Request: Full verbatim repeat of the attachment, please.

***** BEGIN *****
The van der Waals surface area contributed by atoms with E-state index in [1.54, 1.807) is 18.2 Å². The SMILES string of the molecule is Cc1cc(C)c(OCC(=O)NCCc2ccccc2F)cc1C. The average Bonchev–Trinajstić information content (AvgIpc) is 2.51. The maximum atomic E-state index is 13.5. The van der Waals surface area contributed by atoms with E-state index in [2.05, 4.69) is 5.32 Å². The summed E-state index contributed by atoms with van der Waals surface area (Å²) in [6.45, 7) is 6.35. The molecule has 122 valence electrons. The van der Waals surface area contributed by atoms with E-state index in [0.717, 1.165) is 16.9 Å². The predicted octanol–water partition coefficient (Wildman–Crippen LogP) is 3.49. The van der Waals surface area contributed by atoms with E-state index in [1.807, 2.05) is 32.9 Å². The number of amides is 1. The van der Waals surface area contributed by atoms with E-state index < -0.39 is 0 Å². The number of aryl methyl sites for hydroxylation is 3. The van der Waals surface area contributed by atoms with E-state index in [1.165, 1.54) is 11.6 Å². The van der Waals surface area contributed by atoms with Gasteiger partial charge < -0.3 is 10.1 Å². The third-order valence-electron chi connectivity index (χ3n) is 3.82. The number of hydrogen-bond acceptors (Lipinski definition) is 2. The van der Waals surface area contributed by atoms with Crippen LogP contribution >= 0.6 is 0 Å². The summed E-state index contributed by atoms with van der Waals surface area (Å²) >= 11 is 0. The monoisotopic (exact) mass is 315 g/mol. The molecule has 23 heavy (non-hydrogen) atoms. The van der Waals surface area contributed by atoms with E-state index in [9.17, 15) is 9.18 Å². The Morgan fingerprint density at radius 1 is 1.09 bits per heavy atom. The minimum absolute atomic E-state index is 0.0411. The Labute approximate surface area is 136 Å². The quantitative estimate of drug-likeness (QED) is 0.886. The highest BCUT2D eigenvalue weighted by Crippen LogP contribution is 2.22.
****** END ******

The van der Waals surface area contributed by atoms with E-state index in [1.54, 1.807) is 18.2 Å². The SMILES string of the molecule is Cc1cc(C)c(OCC(=O)NCCc2ccccc2F)cc1C. The average Bonchev–Trinajstić information content (AvgIpc) is 2.51. The maximum atomic E-state index is 13.5. The van der Waals surface area contributed by atoms with E-state index in [2.05, 4.69) is 5.32 Å². The summed E-state index contributed by atoms with van der Waals surface area (Å²) in [6.45, 7) is 6.35. The molecule has 122 valence electrons. The van der Waals surface area contributed by atoms with E-state index in [0.717, 1.165) is 16.9 Å². The predicted octanol–water partition coefficient (Wildman–Crippen LogP) is 3.49. The van der Waals surface area contributed by atoms with E-state index in [1.807, 2.05) is 32.9 Å². The number of amides is 1. The van der Waals surface area contributed by atoms with E-state index < -0.39 is 0 Å². The number of aryl methyl sites for hydroxylation is 3. The van der Waals surface area contributed by atoms with E-state index in [1.165, 1.54) is 11.6 Å². The van der Waals surface area contributed by atoms with Gasteiger partial charge < -0.3 is 10.1 Å². The third-order valence-electron chi connectivity index (χ3n) is 3.82. The number of hydrogen-bond acceptors (Lipinski definition) is 2. The van der Waals surface area contributed by atoms with Crippen LogP contribution >= 0.6 is 0 Å². The summed E-state index contributed by atoms with van der Waals surface area (Å²) >= 11 is 0. The monoisotopic (exact) mass is 315 g/mol. The molecule has 23 heavy (non-hydrogen) atoms. The van der Waals surface area contributed by atoms with E-state index in [9.17, 15) is 9.18 Å². The Morgan fingerprint density at radius 1 is 1.09 bits per heavy atom. The minimum absolute atomic E-state index is 0.0411. The Labute approximate surface area is 136 Å². The quantitative estimate of drug-likeness (QED) is 0.886. The highest BCUT2D eigenvalue weighted by Crippen LogP contribution is 2.22.